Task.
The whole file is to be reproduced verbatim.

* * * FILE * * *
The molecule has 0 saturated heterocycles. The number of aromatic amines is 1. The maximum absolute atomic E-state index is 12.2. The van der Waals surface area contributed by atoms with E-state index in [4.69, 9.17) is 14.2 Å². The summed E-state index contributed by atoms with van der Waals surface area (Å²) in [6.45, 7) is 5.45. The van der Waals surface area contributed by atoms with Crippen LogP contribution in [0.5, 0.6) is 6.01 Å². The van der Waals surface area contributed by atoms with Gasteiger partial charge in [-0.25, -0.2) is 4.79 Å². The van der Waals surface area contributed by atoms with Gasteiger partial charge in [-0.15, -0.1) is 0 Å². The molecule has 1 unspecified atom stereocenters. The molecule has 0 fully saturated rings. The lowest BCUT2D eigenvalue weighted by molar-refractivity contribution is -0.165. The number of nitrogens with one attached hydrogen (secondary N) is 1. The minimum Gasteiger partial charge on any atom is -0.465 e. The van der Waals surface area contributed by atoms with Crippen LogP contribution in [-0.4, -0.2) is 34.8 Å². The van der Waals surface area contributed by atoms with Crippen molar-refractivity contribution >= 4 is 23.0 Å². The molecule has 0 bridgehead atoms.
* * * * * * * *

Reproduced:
The molecule has 0 saturated heterocycles. The number of aromatic amines is 1. The maximum absolute atomic E-state index is 12.2. The van der Waals surface area contributed by atoms with E-state index in [4.69, 9.17) is 14.2 Å². The summed E-state index contributed by atoms with van der Waals surface area (Å²) in [6.45, 7) is 5.45. The van der Waals surface area contributed by atoms with Crippen LogP contribution in [0.5, 0.6) is 6.01 Å². The van der Waals surface area contributed by atoms with Gasteiger partial charge in [-0.25, -0.2) is 4.79 Å². The van der Waals surface area contributed by atoms with Gasteiger partial charge in [-0.15, -0.1) is 0 Å². The molecule has 1 unspecified atom stereocenters. The molecule has 0 fully saturated rings. The lowest BCUT2D eigenvalue weighted by molar-refractivity contribution is -0.165. The number of nitrogens with one attached hydrogen (secondary N) is 1. The minimum Gasteiger partial charge on any atom is -0.465 e. The van der Waals surface area contributed by atoms with Crippen LogP contribution in [-0.4, -0.2) is 34.8 Å². The van der Waals surface area contributed by atoms with Crippen molar-refractivity contribution >= 4 is 23.0 Å². The molecule has 0 bridgehead atoms.